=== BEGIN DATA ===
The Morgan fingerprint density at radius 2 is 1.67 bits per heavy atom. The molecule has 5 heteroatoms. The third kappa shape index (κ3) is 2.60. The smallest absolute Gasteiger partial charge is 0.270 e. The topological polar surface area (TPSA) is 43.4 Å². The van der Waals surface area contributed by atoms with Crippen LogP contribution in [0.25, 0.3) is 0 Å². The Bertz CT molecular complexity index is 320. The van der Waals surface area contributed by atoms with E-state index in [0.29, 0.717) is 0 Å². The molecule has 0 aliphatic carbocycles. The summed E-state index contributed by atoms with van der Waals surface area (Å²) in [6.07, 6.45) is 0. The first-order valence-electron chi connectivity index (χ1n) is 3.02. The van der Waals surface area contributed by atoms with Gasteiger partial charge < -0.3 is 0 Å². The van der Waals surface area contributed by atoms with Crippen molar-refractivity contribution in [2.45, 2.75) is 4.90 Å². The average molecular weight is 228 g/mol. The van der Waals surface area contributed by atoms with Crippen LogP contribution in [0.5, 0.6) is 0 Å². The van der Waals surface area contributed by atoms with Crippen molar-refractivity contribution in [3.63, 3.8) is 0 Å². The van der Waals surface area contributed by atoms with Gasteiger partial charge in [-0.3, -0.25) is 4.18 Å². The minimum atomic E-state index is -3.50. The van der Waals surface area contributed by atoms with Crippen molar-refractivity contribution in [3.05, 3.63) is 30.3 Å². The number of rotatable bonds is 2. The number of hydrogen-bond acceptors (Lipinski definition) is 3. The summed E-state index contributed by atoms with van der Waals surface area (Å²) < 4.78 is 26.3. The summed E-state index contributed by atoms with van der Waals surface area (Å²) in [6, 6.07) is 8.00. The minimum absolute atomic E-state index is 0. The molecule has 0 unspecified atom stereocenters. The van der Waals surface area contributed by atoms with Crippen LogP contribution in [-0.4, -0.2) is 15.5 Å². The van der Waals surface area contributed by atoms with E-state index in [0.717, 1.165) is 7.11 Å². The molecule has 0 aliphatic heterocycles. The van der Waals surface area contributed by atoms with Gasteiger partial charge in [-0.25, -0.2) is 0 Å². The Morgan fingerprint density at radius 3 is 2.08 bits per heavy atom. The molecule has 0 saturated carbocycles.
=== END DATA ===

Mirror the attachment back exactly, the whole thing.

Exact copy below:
The Morgan fingerprint density at radius 2 is 1.67 bits per heavy atom. The molecule has 5 heteroatoms. The third kappa shape index (κ3) is 2.60. The smallest absolute Gasteiger partial charge is 0.270 e. The topological polar surface area (TPSA) is 43.4 Å². The van der Waals surface area contributed by atoms with Crippen LogP contribution in [0.25, 0.3) is 0 Å². The Bertz CT molecular complexity index is 320. The van der Waals surface area contributed by atoms with E-state index in [0.29, 0.717) is 0 Å². The molecule has 0 aliphatic carbocycles. The summed E-state index contributed by atoms with van der Waals surface area (Å²) in [6.07, 6.45) is 0. The first-order valence-electron chi connectivity index (χ1n) is 3.02. The van der Waals surface area contributed by atoms with Gasteiger partial charge < -0.3 is 0 Å². The van der Waals surface area contributed by atoms with Crippen molar-refractivity contribution in [2.45, 2.75) is 4.90 Å². The average molecular weight is 228 g/mol. The van der Waals surface area contributed by atoms with Crippen LogP contribution in [0.5, 0.6) is 0 Å². The van der Waals surface area contributed by atoms with Crippen molar-refractivity contribution in [3.63, 3.8) is 0 Å². The van der Waals surface area contributed by atoms with Gasteiger partial charge in [-0.3, -0.25) is 4.18 Å². The minimum atomic E-state index is -3.50. The van der Waals surface area contributed by atoms with Crippen molar-refractivity contribution in [3.05, 3.63) is 30.3 Å². The number of rotatable bonds is 2. The number of hydrogen-bond acceptors (Lipinski definition) is 3. The summed E-state index contributed by atoms with van der Waals surface area (Å²) < 4.78 is 26.3. The summed E-state index contributed by atoms with van der Waals surface area (Å²) in [6, 6.07) is 8.00. The minimum absolute atomic E-state index is 0. The molecule has 0 unspecified atom stereocenters. The van der Waals surface area contributed by atoms with Crippen LogP contribution in [-0.4, -0.2) is 15.5 Å². The van der Waals surface area contributed by atoms with E-state index in [0.717, 1.165) is 7.11 Å². The molecule has 0 aliphatic heterocycles. The van der Waals surface area contributed by atoms with Gasteiger partial charge in [-0.25, -0.2) is 0 Å². The Morgan fingerprint density at radius 3 is 2.08 bits per heavy atom. The molecule has 0 saturated carbocycles.